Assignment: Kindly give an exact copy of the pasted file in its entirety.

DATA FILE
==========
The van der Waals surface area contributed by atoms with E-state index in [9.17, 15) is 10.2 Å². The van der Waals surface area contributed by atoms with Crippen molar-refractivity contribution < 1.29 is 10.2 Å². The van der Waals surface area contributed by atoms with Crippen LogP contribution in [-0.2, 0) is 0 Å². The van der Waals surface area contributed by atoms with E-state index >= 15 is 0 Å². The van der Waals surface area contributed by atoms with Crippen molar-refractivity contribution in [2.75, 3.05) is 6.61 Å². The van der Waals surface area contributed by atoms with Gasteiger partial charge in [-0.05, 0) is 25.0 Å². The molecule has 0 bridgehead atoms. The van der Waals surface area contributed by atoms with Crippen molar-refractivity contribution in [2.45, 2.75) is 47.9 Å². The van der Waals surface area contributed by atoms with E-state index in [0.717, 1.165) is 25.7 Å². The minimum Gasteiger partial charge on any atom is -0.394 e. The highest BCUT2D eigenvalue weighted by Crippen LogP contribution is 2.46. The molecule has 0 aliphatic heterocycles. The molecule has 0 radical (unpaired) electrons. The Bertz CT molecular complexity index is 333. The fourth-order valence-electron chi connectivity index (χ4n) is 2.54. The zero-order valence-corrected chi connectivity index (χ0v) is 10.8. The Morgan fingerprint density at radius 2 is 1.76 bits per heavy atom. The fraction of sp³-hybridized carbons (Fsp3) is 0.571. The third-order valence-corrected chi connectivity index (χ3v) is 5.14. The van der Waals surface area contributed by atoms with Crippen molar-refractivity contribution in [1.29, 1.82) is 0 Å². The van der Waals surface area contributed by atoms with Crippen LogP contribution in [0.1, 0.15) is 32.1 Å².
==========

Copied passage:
The van der Waals surface area contributed by atoms with E-state index in [9.17, 15) is 10.2 Å². The van der Waals surface area contributed by atoms with Crippen molar-refractivity contribution < 1.29 is 10.2 Å². The van der Waals surface area contributed by atoms with Crippen LogP contribution in [-0.2, 0) is 0 Å². The van der Waals surface area contributed by atoms with E-state index >= 15 is 0 Å². The van der Waals surface area contributed by atoms with Crippen molar-refractivity contribution in [2.75, 3.05) is 6.61 Å². The van der Waals surface area contributed by atoms with Gasteiger partial charge in [-0.05, 0) is 25.0 Å². The molecule has 0 bridgehead atoms. The van der Waals surface area contributed by atoms with Crippen molar-refractivity contribution in [2.45, 2.75) is 47.9 Å². The van der Waals surface area contributed by atoms with E-state index in [0.717, 1.165) is 25.7 Å². The minimum Gasteiger partial charge on any atom is -0.394 e. The highest BCUT2D eigenvalue weighted by Crippen LogP contribution is 2.46. The molecule has 0 aliphatic heterocycles. The molecule has 0 radical (unpaired) electrons. The Bertz CT molecular complexity index is 333. The fourth-order valence-electron chi connectivity index (χ4n) is 2.54. The zero-order valence-corrected chi connectivity index (χ0v) is 10.8. The Morgan fingerprint density at radius 2 is 1.76 bits per heavy atom. The fraction of sp³-hybridized carbons (Fsp3) is 0.571. The third-order valence-corrected chi connectivity index (χ3v) is 5.14. The van der Waals surface area contributed by atoms with Crippen molar-refractivity contribution in [1.29, 1.82) is 0 Å². The van der Waals surface area contributed by atoms with Crippen LogP contribution in [0.1, 0.15) is 32.1 Å².